I live in the Pacific Northwest. It rains a lot here. A lot. It frequently feels like there’s just too much water, everywhere I look. Water falling from the sky. Water in puddles that my children jump in. Grass that squishes under your feet.
Living where I do, it’s easy to take water for granted. Canada has about 7% of the world’s total renewable freshwater supply, which is the 3rd highest in the world. However, we only have 0.5% of the world’s population. This means that, as a nation, we are amply watered. And the Pacific Coastal region, where I live, has the highest water yield in the country.
Given the abundance of water here, it’s no surprise that Canadians use a lot of it. Each one of us averages 343 liters per day – second only to Americans at 382 liters. And our water is cheap – we pay approximately $0.31 per cubic meter, compared to $0.70 in Italy and a whopping $2.16 in Germany. We don’t think about it, because it doesn’t cost us much, and we assume that it will just always be there.
We don’t know how lucky we are. Right now, almost 900 million people on the planet do not have reliable access to clean drinking water. That means that for every Canadian who is taking clean water for granted, there are 30 people who don’t have any. And on top of that, 2.6 billion people do not have access to basic sanitation. Studies indicate that 1.5 million children under the age of 5 die each year because of water and sanitation related diseases.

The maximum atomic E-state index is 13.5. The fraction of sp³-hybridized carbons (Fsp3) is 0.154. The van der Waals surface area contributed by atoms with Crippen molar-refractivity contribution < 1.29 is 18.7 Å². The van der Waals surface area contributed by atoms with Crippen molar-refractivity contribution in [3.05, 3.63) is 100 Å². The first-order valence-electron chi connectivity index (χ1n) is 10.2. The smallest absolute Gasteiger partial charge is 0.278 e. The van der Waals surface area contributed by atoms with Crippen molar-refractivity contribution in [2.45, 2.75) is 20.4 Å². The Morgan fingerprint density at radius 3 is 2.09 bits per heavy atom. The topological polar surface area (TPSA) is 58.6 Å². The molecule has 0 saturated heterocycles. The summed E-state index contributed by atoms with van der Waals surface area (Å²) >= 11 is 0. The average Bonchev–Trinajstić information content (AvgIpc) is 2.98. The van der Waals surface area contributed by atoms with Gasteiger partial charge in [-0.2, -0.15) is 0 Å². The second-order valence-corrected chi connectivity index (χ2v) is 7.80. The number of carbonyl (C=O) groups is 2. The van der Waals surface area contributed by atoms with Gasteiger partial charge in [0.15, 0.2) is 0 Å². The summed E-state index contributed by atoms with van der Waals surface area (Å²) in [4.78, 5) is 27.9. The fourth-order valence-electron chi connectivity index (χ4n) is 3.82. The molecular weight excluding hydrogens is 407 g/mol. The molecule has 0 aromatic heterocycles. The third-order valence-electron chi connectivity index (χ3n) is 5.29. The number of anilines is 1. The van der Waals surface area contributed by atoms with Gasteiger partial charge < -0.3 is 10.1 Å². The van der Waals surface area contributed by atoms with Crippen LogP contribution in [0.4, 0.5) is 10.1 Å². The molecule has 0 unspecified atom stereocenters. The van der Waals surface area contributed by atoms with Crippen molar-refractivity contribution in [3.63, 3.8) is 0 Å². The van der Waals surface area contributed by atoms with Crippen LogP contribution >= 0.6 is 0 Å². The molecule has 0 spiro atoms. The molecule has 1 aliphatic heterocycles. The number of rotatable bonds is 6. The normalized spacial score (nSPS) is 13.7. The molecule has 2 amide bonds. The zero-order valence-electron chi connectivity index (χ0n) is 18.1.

This is very serious stuff. And speaking as a mother, it really hits me where it hurts. Women and children are the ones most affected when there is not access to safe drinking water. In Africa alone, people spend 40 billion hours every year just walking for water, most of them women and children. And the water they walk to may not even be safe. While they walk, they’re not able to go to school or pursue business opportunities or improve their lives in other ways. Plus there’s the physical toll that hauling water takes.
UNICEF and the United Nations consider lack of access to clean drinking water to be a grave concern. In July, the UN General Assembly declared safe and clean drinking water and sanitation to be a human right essential to the full enjoyment of life and all other human rights. There is work underway to change the situation, and ensure that everyone all over the world has reliable access to water.
Today I’m taking part in Blog Action Day to raise awareness of this issue. But my actions won’t end here, and I hope yours won’t, either. Here’s what you can do to help:
- Click on the button below and sign the petition.
- Fundraise for charities that are bringing safe, clean water to people who need it.
- Advocate with the United Nations, and your own government, to show your support for water and sanitation initiatives.
- Reduce your own water consumption, and help protect your local water supply.
- Tell a friend, or share your concern on Facebook and Twitter.
This is a big problem, and it feels overwhelming. But I choose to believe that if we work together, we can make a difference. We can leave our first-world problems aside for one day, and help someone who really needs it. Will you join me?